Matt: It’s a joy. It’s the first original Shakespeare we’ve done in about seven years. The last one was Two Gentlemen of Chicago and that was a more lighthearted comedy with the music of Chicago. Julius Weezer is the tragedy everybody knows with all the hard-driving rock, dissonant chords, and minor keys of Weezer. It really has been an exploration of the depths of darkness and what parallels can we draw with Game of Thrones. The series is very stylized and heightened in its own way and its fans really get into it. We kept that in mind in the build of this show.

The cast of Julius Weezer (2019)

You’re known for comedy but you’ve had just as many drop dead moments of authentic drama in your Shakespeare productions where the audience is so engaged you can hear a pin drop.

Beth: That’s what we’re aiming for. A lot of us are classically trained and we have some of the best actors in this cast, like Rob Nagle and Morgan Rusler and Andy Robinson. From the beginning, Matt came into this as a true, pure Shakespeare lover. He fully understands the text and he knows how to access it, so we help people understand the story just by the way we tell it. We’re going for those pin drop moments.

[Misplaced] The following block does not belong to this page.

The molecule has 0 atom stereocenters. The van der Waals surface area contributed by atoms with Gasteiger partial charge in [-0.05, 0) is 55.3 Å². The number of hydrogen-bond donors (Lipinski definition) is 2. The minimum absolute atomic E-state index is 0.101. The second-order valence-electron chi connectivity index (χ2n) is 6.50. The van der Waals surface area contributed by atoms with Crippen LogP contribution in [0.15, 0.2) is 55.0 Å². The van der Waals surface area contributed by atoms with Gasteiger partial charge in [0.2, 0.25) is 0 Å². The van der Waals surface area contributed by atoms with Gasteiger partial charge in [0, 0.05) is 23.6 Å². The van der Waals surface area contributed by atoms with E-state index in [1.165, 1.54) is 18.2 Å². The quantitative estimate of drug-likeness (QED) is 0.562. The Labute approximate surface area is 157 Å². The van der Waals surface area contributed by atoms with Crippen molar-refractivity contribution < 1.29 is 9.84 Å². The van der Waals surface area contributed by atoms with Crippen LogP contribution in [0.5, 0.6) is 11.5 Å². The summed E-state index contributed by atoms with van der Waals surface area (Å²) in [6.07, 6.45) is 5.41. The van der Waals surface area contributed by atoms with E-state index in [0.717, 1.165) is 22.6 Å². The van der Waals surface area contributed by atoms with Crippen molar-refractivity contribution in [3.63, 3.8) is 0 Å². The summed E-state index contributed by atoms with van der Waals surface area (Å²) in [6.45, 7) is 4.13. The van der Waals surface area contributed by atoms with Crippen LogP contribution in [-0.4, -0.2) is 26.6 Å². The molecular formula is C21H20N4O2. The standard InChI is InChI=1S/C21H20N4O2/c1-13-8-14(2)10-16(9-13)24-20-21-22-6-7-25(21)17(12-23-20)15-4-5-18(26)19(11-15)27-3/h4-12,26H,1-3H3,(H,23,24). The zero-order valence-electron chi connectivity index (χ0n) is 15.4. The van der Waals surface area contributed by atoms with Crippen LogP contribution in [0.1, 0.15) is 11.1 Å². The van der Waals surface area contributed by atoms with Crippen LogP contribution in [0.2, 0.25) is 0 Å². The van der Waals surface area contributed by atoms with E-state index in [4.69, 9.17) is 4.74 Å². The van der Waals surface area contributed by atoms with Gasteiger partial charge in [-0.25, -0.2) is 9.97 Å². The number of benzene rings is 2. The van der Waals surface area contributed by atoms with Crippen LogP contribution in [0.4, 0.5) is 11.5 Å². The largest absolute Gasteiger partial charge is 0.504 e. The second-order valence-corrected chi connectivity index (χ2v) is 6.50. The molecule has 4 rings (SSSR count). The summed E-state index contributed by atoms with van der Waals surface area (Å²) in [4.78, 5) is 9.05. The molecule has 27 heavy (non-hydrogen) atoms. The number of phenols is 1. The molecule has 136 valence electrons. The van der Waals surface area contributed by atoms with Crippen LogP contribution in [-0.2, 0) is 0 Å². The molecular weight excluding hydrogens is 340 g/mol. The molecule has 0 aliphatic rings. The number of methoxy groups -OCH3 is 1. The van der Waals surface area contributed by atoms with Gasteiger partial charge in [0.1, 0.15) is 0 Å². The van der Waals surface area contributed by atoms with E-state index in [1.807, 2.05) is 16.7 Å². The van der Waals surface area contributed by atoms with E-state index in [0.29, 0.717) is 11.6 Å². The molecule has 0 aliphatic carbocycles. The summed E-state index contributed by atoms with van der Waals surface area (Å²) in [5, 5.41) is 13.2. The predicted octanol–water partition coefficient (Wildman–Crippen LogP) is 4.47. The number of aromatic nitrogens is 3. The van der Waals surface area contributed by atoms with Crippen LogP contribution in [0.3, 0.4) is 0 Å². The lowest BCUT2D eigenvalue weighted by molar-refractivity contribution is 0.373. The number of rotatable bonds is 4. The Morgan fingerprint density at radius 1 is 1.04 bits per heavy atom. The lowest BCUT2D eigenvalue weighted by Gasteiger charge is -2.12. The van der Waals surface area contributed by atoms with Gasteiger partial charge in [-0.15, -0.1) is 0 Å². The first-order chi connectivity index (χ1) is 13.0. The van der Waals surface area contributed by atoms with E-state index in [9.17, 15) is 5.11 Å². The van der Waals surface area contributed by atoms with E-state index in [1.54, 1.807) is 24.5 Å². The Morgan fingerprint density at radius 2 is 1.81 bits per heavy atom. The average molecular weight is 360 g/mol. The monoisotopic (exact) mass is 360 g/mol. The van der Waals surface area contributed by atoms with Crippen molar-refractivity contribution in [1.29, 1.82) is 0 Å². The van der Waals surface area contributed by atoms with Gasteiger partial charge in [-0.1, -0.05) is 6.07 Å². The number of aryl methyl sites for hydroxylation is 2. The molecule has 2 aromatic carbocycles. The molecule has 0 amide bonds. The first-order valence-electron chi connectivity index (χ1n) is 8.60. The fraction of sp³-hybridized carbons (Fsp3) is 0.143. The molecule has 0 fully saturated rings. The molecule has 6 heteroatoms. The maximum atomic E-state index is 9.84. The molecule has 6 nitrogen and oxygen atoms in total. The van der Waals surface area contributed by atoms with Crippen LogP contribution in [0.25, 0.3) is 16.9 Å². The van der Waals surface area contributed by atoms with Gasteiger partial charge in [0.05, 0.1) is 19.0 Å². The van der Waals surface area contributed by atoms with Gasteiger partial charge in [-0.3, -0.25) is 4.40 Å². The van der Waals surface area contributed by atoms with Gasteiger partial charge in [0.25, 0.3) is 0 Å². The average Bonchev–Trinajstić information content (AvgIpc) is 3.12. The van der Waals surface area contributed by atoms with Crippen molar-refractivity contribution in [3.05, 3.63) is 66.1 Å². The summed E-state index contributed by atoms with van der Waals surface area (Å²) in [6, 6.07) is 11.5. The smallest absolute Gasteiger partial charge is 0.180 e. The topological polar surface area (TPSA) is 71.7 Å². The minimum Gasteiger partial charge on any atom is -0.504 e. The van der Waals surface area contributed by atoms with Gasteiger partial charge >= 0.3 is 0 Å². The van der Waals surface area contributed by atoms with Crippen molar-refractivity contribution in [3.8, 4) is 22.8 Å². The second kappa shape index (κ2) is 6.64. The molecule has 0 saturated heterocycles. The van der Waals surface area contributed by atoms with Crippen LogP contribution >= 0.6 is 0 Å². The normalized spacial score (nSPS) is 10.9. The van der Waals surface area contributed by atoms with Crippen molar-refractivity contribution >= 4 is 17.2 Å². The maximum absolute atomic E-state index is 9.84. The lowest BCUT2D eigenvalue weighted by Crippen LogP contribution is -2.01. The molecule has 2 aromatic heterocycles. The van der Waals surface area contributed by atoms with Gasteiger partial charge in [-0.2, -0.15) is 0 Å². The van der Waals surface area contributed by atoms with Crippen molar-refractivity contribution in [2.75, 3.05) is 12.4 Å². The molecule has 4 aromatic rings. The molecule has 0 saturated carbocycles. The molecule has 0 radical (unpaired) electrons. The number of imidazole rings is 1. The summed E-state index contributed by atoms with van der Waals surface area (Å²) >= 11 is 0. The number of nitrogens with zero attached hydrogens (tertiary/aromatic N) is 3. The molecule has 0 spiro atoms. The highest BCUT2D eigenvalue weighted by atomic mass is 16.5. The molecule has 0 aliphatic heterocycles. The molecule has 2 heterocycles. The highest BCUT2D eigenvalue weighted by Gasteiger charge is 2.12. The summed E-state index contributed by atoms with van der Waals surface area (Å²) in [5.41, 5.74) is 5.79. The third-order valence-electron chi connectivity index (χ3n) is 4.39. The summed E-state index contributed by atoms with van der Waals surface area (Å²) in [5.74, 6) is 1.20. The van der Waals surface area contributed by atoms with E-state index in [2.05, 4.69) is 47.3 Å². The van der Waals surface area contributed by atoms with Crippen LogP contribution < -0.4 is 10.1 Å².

Matt: It can be hard for the Troubie actors who are used to the buffoonery and the chicanery and the ridiculousness. Sometimes it’s difficult to steer them back and get them to play the darkness and trust that the funny will come when it should come. To serve the story and the tragedy, and to expose the emotional depth to which we can go if we allow ourselves, is challenging in its own way.

A Withers Tale [The Winter’s Tale + Bill Withers’ music] is a great example where Beth and I were out there every night yelling and screaming at each other, and crying and serving the play, and then two scenes later we’re both wearing tooth black and a fright wig when the play moves out to the country and now we’re the bumpkin farmers. It really is fun for us to play both sides of the coin and show off the range of the company – to be true to the story and, at the same time, be true to our brand – which is the sublimely ridiculous.

Is that what you set out to do when you first started?